New approved mortgages surged to 66,300 in July, up from 39,900 in June and May’s record low of 9,300. Experts said the rise was “astonishing”, leaving the market “in rude health” while consumer confidence is also springing back. Hugh Wade-Jones, boss of Enness Global Mortgages, called the soaring number of home loans “really quite astonishing given the dire position of the market just a few short months ago”.
He added: “We’ve seen the number of people approved for a mortgage rebound from the depths of pandemic paralysis to hit almost the same levels as this time last year in just two months.
“The current trajectory is sure to return the market to pre-lockdown levels in no time. The rate of this return to form really shouldn’t be underestimated.”
The Bank of England’s July figures show approvals were 10 percent below February’s 73,700 – but August is set to beat July.
Meanwhile consumer borrowing has increased to £1.2billion – signalling a major pick-up in retail sales.
The demand for mortgages comes after Chancellor Rishi Sunak slashed the amount of Stamp Duty buyers must pay. Until April 1 next year, there is no duty on homes of £500,000 and under, benefiting around nine in ten buyers to the tune of up to £15,000.
Richard Pike, of mortgage software firm Phoebus Software, said: “All the evidence points to a continued recovery, with many estate agents reporting a surge in properties coming to market.
Consumer confidence is springing back, experts say
“The housing market is in rude health and likely to remain that way at least until April.”
Gareth Lewis, from property lender MT Finance, added: “There are positive signs indicating plenty of consumer confidence out there as people are borrowing money.
“There are more ‘for sale’ and ‘sold’ signs springing up, and even tales of gazumping. August’s numbers will show even more of an uptick once the stamp duty holiday starts to filter through to figures.
“July’s numbers would have been better still if transactions weren’t taking so long. Lenders still have staff furloughed or working from home.”
The Bank’s data also showed mortgage borrowing was up to £2.7billion in July, compared to £2.4billion in June.
This is still below the average of £4.2billion in the six months to February. Meanwhile an extra £1.2billion of unsecured credit was borrowed by consumers in July, ending four straight months of repayments – the longest stretch since the aftermath of the financial crisis.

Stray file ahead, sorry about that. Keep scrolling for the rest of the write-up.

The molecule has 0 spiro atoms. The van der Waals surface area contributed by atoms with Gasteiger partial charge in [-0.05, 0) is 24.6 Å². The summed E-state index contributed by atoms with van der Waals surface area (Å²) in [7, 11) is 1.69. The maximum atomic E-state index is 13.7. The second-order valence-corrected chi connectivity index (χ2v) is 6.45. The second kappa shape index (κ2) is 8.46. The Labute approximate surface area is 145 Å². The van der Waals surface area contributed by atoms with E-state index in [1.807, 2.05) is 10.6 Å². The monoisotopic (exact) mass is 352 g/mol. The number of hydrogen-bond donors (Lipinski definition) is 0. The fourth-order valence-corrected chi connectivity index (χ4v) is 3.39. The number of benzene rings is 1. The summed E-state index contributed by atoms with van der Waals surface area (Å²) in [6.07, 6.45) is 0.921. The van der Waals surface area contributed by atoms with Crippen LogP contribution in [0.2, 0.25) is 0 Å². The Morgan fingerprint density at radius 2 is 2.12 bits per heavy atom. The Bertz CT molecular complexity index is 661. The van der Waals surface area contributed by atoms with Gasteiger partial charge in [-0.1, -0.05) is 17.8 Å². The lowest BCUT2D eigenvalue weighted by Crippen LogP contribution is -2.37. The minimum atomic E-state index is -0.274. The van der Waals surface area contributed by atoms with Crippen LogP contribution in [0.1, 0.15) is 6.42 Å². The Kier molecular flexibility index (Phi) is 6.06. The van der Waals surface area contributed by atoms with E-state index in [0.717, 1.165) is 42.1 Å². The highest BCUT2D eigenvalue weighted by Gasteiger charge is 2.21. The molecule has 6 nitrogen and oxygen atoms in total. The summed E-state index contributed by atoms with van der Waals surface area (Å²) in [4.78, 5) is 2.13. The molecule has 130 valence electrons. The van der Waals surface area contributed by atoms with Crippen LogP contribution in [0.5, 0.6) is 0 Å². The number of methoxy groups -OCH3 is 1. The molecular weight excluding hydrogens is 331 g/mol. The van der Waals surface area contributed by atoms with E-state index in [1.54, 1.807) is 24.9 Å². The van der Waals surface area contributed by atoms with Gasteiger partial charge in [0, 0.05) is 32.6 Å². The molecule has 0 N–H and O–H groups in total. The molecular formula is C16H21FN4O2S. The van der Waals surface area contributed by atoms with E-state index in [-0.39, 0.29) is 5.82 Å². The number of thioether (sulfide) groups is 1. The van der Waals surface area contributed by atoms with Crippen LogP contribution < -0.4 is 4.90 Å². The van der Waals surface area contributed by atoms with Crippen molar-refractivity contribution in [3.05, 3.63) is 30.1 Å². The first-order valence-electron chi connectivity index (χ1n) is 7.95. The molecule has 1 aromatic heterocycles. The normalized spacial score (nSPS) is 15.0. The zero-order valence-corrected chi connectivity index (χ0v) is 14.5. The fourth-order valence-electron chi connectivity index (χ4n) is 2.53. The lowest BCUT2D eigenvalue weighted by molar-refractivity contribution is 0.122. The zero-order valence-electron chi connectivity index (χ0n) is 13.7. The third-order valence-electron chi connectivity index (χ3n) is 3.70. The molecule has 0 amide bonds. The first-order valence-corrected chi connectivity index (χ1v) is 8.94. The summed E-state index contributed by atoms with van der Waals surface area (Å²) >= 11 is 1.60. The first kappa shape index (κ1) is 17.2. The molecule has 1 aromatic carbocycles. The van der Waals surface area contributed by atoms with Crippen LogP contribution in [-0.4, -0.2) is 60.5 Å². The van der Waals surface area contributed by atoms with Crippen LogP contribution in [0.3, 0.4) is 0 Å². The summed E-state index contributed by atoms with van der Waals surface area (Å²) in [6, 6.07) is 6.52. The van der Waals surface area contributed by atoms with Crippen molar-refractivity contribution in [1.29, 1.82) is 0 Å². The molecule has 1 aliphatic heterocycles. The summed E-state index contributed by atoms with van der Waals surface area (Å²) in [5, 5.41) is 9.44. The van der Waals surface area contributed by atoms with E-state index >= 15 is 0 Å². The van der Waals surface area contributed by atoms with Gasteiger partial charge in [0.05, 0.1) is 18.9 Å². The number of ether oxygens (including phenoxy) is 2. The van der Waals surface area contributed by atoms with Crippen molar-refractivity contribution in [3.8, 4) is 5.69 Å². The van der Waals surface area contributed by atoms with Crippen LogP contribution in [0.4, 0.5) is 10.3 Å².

The increase, to slightly above the average monthly amount of £1.1billion in the 18 months to February, coincides with a continued pick-up in retail sales.
Pablo Shah, senior economist at the Centre for Economic and Business Research, said: “The period of lockdown has built up a degree of demand for spending and therefore borrowing.”
I wasn’t sure about buying…but now is a positive time
Father-of-three Dave Dickson was nervous about dipping into the postlockdown property market. But he has sold his three-bedroom home in Solihull, in the West Midlands, is about to benefit from the stamp duty holiday and had no problems finding a mortgage lender.
The 44-year-old head of training for estate agent Purplebricks and his partner Sally Farmer are now looking to spend about £400,000 on a four-bedroom detached home.
Dave and Sally Dickson
Delighted Mr Dickson, who has two boys Thomas, 19, and Charlie 17, and stepdaughter Maddy, 15, said: “I’ve been thinking of moving for a long time.
“But I wasn’t sure the aftermath of a pandemic was the right time.
“However the combination of the stamp duty holiday and the higher rate of mortgage approvals by lenders has made it really positive for us.
“It’s no surprise to me that the UK property market is on the up. Millions of people either want to move or perhaps have to.
“The boost to the national economy will be terrific.”
New approved mortgages surged to 66,300 in July
Comment by Vic Darvey
It’s very encouraging to see such a buoyant housing market, which can only benefit the UK economic recovery.
We’ve reported a record level of instructions in July as the impact of the stamp duty holiday began to filter through.
Other factors such as low interest rates and banks lending at high levels again have also contributed to a massive surge in mortgages: there has never been a better time to move home.
The Covid pandemic has led to a real change in what people are looking for as work and travel habits change. More than ever, we are seeing a change in buyers’ behaviour due to the effects of the lockdown and remote working. Consumers are freer to explore moving to the countryside or further away from their workplace, with home offices and multi-functional spaces now a priority for most.
Commuting times and proximity to city centres are becoming less relevant.
Technology changes to the way we buy and sell homes have been massively accelerated, too. Digital services such as virtual viewings came into their own. Not only did they allow for transactions to continue during the housing market shutdown, they are providing consumers with more choice now restrictions are lifted.
We’re seeing the benefit of that now, as that pent-up demand of potential buyers and sellers – boosted by the stamp duty holiday – is immediately ready to react.
This year has seen some very difficult market conditions with political and economic uncertainty dominating the landscape as a result of Covid-19.
Despite all of this, I’m pleased to see the resilience of the property market. We can all look forward to the sector doing its best to contribute to the UK’s economic recovery.
Vic Darvey is the chief executive of Purplebricks